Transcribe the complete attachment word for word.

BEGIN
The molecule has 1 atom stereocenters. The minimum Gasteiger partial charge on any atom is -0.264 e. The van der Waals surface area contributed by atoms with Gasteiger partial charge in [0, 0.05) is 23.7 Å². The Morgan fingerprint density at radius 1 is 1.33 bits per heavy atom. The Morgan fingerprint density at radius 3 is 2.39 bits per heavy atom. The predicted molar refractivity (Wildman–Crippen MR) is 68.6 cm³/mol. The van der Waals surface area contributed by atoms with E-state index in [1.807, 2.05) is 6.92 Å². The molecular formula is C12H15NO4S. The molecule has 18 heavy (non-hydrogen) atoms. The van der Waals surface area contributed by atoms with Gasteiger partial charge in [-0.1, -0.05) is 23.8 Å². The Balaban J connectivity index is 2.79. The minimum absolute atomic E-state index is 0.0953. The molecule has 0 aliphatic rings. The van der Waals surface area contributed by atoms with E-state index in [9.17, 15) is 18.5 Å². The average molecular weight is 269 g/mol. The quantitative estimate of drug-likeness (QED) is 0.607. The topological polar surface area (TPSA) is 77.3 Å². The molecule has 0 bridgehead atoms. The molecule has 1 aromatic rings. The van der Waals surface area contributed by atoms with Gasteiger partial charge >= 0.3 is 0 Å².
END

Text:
The molecule has 1 atom stereocenters. The minimum Gasteiger partial charge on any atom is -0.264 e. The van der Waals surface area contributed by atoms with Gasteiger partial charge in [0, 0.05) is 23.7 Å². The Morgan fingerprint density at radius 1 is 1.33 bits per heavy atom. The Morgan fingerprint density at radius 3 is 2.39 bits per heavy atom. The predicted molar refractivity (Wildman–Crippen MR) is 68.6 cm³/mol. The van der Waals surface area contributed by atoms with E-state index in [1.807, 2.05) is 6.92 Å². The molecular formula is C12H15NO4S. The molecule has 18 heavy (non-hydrogen) atoms. The van der Waals surface area contributed by atoms with Gasteiger partial charge in [-0.1, -0.05) is 23.8 Å². The Balaban J connectivity index is 2.79. The minimum absolute atomic E-state index is 0.0953. The molecule has 0 aliphatic rings. The van der Waals surface area contributed by atoms with E-state index in [9.17, 15) is 18.5 Å². The average molecular weight is 269 g/mol. The quantitative estimate of drug-likeness (QED) is 0.607. The topological polar surface area (TPSA) is 77.3 Å². The molecule has 0 bridgehead atoms. The molecule has 1 aromatic rings. The van der Waals surface area contributed by atoms with Gasteiger partial charge >= 0.3 is 0 Å².